A much more difficult question than it appears.
A cable would hang in the form a catenary, from the Latin catena = chain
the general equation of a catenary is
y = (a/2)( e^(x/a) + e^(-x/a)
so imagining our cable on the x-y grid,
the lowest point would then be (0,5) giving us
5 = (a/2)(1 + 1)
a = 5
so the equation is y = (5/2)(e^(x/5) + e^(-x/5))
the end points are (x,20) and (-x,20)
sub in y = 20
20 = (5/2)(e^(x/5) + e^(-x/5))
8 = e^(x/5) + e^(-x/5)
Nasty equation to solve, lately I have been using Wolfram to solve such difficult equations.
it gave as solutions x = 5ln(4+√15) and x = 5ln(4-√15)
5ln(4+√15) = appr. 10.317
so the distance between them is 2(10.317) = 20.63 ft
The fact that the cable is 30 ft long appears to be redundant information.
One would need to use integral calculus and the formula for the "length of a curve" to show that it is actually 30 feet.
I looked at this question again, because I thought that I was "overthinking" it.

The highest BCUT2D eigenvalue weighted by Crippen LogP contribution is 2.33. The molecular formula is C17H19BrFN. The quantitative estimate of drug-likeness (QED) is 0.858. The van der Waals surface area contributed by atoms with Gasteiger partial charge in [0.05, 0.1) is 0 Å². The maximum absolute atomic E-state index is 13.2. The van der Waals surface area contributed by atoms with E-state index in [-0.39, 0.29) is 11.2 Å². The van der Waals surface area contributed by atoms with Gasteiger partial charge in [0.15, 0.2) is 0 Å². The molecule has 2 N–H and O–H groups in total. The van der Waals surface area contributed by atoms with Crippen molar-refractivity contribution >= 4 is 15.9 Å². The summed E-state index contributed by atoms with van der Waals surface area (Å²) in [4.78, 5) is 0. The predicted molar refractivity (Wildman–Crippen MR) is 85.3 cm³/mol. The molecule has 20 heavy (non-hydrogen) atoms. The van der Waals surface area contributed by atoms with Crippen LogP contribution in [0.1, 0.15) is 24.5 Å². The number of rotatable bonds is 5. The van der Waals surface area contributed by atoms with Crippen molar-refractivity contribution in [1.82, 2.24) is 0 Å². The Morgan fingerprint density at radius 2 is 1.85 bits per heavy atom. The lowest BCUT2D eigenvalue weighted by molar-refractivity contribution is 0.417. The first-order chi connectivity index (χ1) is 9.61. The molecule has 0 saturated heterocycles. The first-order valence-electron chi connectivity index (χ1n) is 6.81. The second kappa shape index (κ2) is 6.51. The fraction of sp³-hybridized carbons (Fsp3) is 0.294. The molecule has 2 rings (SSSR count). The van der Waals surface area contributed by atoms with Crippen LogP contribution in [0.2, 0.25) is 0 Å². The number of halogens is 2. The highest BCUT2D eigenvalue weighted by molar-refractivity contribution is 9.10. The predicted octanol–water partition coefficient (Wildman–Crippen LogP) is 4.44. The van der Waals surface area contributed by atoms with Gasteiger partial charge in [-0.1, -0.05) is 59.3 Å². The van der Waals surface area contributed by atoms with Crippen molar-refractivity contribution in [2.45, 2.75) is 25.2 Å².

I think the problem is flawed.
Suppose the two poles are flush against each other, then the chain would reach 15 feet down each of the poles, that is, it would end up 5 feet above the ground.
As soon as the poles are pulled apart, the lowest point of 5 feet would then rise.
So for the given data of the cable being 30 feet, the distance between the two poles would have to be zero.
Drop a 30 ft cable from the top of a 20ft pole. Tie it at 5ft above the ground and take it back up the pole. How far do you go?
15ft down and 15ft up. The poles have to meet at the top.
The equation is flawed in that it does not state whether the poles are parallel to one another and perpendicular to the ground. In fact, the poles migh be flat on the level ground and stretched 30ft apart. The poles might be 5ft in diameter and the cable attached to the high side of the diameter. Etc... not enough information.